Like you, I’ve learned quite a bit about BaT here at Insider. I know that with a detailed and honest presentation good photos, and a bit of luck, a car can fetch a premium. I tapped a professional photographer bud to handle the photos, but the car was in desperate need of a full detail. A full hand wash, wax, detail, and hefty-ish bill later revealed not all was lost—it still looked pretty good! Just don’t look at the roof.
It’s widely known that BaT has ramped up its offerings in recent years—in October alone it listed 3110 vehicles. Less appreciated is the fact that they still get more submissions than they can post. I was terrified my S70 wouldn’t make the cut.
The car was accepted, with one proviso—it must be a no reserve sale. A quick scan at the cheapest cars sold on BaT revealed I should get the bare minimum for what I wanted. I approved the submission, and then:
BaT’s a busy place, with some 724 lots live at the time of this writing, and it takes time to cycle through all the accepted cars. My listing sat in limbo for right around three weeks before an auction specialist was assigned, and another week and a half until the listing was ready for final review. Then it was up to me to approve the final draft and enter the Volvo in BaT’s packed auction schedule.
It went live the day after final approval. Active sellers achieve the biggest sales, so I spent an inordinate amount of time responding to comments, well-wishers, and critics. The actual process of accruing bids is rather terrifying to a neurotic like myself; the vast majority of bids come in within the last two hours of the sale, with the first seven days serving mainly as a period of exposure and Q&A.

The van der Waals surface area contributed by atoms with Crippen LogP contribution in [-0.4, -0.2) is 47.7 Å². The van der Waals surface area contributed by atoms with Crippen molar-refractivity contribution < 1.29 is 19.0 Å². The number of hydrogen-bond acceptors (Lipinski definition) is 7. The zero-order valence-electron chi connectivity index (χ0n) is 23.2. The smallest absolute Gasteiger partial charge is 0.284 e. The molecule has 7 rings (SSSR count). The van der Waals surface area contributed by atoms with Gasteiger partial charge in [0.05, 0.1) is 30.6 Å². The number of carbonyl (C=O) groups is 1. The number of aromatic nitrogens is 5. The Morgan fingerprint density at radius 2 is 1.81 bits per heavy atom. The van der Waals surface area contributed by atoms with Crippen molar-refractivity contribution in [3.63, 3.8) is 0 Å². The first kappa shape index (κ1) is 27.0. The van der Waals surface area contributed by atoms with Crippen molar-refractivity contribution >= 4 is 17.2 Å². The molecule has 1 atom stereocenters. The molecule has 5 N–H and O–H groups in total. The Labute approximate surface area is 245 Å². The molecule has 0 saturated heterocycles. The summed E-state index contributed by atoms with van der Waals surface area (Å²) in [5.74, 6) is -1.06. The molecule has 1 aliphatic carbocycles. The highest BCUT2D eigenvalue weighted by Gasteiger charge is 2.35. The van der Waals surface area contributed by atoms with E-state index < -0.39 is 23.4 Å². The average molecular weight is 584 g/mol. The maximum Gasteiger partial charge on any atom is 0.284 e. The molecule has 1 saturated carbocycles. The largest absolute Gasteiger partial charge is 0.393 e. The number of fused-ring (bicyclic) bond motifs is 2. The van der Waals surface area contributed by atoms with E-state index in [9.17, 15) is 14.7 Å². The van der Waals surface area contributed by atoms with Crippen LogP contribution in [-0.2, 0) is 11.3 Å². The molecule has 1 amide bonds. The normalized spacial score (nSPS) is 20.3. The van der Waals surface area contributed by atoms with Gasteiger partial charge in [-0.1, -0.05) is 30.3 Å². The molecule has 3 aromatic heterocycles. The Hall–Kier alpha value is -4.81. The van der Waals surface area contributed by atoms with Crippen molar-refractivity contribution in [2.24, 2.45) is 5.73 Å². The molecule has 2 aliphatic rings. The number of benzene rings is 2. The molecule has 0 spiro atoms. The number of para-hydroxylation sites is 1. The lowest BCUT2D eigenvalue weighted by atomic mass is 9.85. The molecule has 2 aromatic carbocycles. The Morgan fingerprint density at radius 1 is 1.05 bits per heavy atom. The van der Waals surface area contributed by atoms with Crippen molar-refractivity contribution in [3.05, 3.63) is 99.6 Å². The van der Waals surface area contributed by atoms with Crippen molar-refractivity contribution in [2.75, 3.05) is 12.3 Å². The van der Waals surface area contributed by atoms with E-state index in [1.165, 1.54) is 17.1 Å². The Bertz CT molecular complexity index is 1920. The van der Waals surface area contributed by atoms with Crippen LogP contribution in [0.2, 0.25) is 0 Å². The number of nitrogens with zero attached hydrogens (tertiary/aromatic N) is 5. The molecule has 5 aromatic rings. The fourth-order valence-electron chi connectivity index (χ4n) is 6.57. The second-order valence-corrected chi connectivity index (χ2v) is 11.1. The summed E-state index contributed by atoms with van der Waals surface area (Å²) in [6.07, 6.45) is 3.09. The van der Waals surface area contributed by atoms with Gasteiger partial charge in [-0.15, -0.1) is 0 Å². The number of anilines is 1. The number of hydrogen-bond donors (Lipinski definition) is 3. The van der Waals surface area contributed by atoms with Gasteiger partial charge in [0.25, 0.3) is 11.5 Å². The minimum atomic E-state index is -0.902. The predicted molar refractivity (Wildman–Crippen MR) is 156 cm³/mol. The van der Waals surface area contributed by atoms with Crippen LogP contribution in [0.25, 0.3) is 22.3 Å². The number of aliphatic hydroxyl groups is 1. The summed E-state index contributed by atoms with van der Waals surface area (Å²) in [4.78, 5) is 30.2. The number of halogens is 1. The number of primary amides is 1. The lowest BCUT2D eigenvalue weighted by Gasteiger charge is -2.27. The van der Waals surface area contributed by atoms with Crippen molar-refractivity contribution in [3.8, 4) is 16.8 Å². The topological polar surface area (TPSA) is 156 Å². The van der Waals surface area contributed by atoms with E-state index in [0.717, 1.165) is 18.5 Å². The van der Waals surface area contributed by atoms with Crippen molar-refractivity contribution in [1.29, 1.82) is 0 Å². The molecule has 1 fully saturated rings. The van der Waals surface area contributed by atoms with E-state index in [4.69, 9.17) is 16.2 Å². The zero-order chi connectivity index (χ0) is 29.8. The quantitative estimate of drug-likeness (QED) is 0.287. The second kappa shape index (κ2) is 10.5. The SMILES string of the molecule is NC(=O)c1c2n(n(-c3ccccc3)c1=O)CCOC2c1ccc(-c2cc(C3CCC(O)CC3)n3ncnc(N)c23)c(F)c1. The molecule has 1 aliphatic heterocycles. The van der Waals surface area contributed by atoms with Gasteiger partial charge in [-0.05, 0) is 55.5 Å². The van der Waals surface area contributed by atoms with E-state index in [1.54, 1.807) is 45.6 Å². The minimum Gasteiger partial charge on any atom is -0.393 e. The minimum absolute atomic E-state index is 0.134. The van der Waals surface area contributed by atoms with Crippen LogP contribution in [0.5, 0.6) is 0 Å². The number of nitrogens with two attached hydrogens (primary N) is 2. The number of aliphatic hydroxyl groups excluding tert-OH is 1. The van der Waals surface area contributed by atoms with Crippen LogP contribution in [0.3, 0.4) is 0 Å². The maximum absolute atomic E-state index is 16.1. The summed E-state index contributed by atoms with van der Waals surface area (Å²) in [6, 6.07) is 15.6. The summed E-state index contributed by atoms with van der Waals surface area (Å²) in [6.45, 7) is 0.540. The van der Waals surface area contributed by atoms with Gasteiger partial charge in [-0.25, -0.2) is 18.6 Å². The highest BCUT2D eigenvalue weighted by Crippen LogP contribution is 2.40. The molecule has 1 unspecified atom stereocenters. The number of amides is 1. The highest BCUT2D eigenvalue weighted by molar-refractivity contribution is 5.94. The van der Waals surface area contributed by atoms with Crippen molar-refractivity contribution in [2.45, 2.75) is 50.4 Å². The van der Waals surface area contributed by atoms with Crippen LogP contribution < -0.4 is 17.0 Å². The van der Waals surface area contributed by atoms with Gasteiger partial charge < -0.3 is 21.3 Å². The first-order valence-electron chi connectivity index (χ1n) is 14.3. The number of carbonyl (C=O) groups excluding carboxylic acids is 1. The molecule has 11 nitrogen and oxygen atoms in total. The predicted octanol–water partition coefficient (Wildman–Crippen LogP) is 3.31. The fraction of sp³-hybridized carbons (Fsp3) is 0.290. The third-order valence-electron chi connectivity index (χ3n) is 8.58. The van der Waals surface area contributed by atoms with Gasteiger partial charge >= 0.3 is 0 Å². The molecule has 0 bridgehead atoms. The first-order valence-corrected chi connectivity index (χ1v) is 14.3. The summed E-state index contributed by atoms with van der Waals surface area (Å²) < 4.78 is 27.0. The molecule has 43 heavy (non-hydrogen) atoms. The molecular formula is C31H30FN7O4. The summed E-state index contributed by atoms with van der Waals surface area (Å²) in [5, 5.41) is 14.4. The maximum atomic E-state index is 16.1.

I woke early in a Vegas hotel room to watch the final two hours of my auction wind down. I’m glad I don’t have an addictive personality; the final scrawl of bids piked my serotonin centers better than any slot machine could.
The digital dust settled, and the S70 is off to a new home for $5000. S70s aren’t in the Hagerty Price Guide, but the typical value when someone calls Hagerty for insurance on one is $6500. (Mind you, our insurance agents like to ask how a car is stored, and my Volvo’s roof is a perfect example of why.)
The calculation for me is simpler: After maintenance, registration, initial delivery, photos, and detail, I fell just short of breaking even. No matter, my T5 M itch was scratched. Money well spent.
Farewell, 1998 Volvo S70 T5 M. May you find some much needed shade.